Not Just for Sauce: Creative and Affordable Uses for Fresh Cranberries
During this time of year we’re lucky enough to have access to fresh cranberries. Compared to their shriveled dried cousins, fresh cranberries are refreshingly bittersweet and add a fantastic depth of flavor to seasonal dishes. Don’t just limit yourself to canned sauce. Try these winter dishes which emphasize the unique flavor of these little cold weather gems.
Make no mistake, cranberry sauce has stood the test of time because it works, especially with lean meat like pork, poultry, and fish. Cooked sauces can really transform these fairly bland proteins. The little berries ‘pop’ and break down when exposed to high heat, which makes them ideal for making light but flavorful sauces that don’t overwhelm the palate. The sharper notes mellow and the natural sugars caramelize; the end result can be used much as you’d use a citrus or plum-based sauce. Apples, whether raw or in the form or sauce or juice, are a natural pairing, possessing more body than cranberries and providing a complementary sweetness; another great addition to cranberry sauces is a sweet alcohol like mirin, wine, or cider.
A traditional holiday cranberry sauce is essentially a reduction of simple syrup, with cranberries added. Their skins have fantastic thickening properties and if you don’t mind a rustic version, you can just chuck a bag of cranberries into a pot with a little water and sugar and let it cook. Blanching and peeling will produce a smoother sauce, and if you like the canned texture you can jellify the sauce when it reaches a good consistency.
But you can really go a lot farther with your sauce-making. Do you like the flavor of fruity Chinese-American plum or orange sauces? Instead of relying on reduction, add Asian flavors like five-spice or dried ginger, a bit of soy sauce, real mirin (or seasoned rice vinegar) and thicken the sauce with corn starch when it’s still fairly wet.
On the other extreme, you can reduce the sauce to a ‘butter’ or jam consistency. If you’re using only cranberries and sugar, you’ll end up with a shiny cranberry jam, very much like marmalade. For a mellower, thicker consistency you can add apple sauce or raw apples.
Vegetarians and meat-lovers both should try the addition of fresh cranberries to winter sides – the sharp sweetness balances out earthier, richer fall vegetables. Stay away from most root vegetables, especially carrots, parsnips, white potatoes, and celeriac, but sweet potatoes will benefit from a little astringency. Do…and I mean DO try them with winter squash – especially the richer-flavored butternut or pumpkins.
Bacon seems almost like a culinary cliché by now, but whole cranberries are a great compliment in hearty combinations of dark greens (Brussels sprouts, kale, chard) and bacon. For a meal in one pan, you can mix in a starch like cooked rice or cubed sweet potato. The whole thing will cook up in maybe ten minutes on the stove. Not a pork eater? Smoked turkey, or an umami-rich sauce like oyster sauce (make sure if you keep kosher or halal that it’s mushroom-based), kecap manis/soy sauce, or fish sauce could work in substitution.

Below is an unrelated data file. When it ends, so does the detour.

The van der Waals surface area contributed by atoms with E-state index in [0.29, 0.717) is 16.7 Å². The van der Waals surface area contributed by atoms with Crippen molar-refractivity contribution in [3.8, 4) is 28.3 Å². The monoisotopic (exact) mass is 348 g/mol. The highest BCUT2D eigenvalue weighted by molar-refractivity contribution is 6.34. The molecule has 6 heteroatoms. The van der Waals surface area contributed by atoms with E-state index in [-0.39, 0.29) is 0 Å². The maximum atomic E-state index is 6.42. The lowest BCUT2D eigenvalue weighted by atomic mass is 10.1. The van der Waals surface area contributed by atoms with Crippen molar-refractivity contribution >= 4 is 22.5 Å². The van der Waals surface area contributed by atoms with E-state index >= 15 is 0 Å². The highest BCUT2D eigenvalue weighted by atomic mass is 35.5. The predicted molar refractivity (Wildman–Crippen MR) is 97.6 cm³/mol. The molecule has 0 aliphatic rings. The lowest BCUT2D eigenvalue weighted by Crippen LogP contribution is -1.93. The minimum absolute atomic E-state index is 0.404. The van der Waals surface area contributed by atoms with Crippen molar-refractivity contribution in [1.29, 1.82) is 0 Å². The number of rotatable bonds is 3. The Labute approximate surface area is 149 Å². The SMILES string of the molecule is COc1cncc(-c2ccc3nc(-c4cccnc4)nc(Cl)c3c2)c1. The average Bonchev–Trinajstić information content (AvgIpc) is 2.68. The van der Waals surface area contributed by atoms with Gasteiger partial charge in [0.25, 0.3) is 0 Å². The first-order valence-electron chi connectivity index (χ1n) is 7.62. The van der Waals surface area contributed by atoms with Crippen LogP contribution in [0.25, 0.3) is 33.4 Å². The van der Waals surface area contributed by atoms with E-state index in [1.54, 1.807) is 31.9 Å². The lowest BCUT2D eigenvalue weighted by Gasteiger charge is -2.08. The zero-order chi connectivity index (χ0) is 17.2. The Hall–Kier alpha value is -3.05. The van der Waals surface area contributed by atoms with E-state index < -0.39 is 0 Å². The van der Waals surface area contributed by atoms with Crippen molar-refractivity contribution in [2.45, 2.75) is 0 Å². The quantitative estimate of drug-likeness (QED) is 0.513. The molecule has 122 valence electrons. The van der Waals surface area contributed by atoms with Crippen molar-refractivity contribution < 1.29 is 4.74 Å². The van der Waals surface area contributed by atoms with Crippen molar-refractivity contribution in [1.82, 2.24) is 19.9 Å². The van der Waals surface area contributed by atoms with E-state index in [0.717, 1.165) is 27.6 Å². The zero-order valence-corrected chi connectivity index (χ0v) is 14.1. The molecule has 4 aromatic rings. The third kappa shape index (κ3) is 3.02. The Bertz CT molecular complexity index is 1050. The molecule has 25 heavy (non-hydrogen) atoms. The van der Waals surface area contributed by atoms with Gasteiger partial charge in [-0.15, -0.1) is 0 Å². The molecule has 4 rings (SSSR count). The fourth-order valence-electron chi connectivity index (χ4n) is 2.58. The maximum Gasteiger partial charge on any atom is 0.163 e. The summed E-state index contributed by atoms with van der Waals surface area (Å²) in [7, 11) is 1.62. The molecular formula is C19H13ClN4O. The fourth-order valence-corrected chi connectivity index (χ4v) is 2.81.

For salads and cold dishes, cranberries are great as-is. They keep their shape very well and can be a great contrast to salt or fat. Sweeter fruit like pears and apples or even sweet vegetables like jicama, parsnip, and carrot have a richer flavor when paired with the tartness of fresh cranberries. They can also be used in place of pomegranate seeds and many types of citrus.
Winter is a time for bold-flavored sweets and among spicy gingerbreads, decadent puddings, and the myriad of cookies and cakes, sometimes we want a reminder of the flavors of berry-picking weather. Cranberries can be used in sweet goods much like one would use blueberries. They mellow and pop in the heat, and when nestled in soft, pillowy cake or quickbread dough they deepen the flavor of sugar and fat in the enriched dough. If you’re left with a few extra, they make excellent mix-ins to pancakes. A recurrent theme with cranberries is their interaction with nuts and sweeter fruit, and quick breads are no exception; just remember that they pack a big flavor punch and can’t be used as liberally as blueberries.
As mentioned above, cranberries can replace or complement many other winter flavors. Use them alongside apples, pears, and tangerines, or use them in place of plums, tart citrus, and pomegranates. Make the most of these little red gems while they’re around, because they really are a cold-weather treat that we’re lucky to have here in New England.
For more cranberry goodness, here are some delicious recipes:
Hoisin-Cranberry Chicken (Eating Well)
Roasted Brussels Sprouts with Leeks, Bacon, and Cranberries (Sugarfree Mom)
Cranberry Quick Bread (Taste of Home)
Cover Image Source: Wikipedia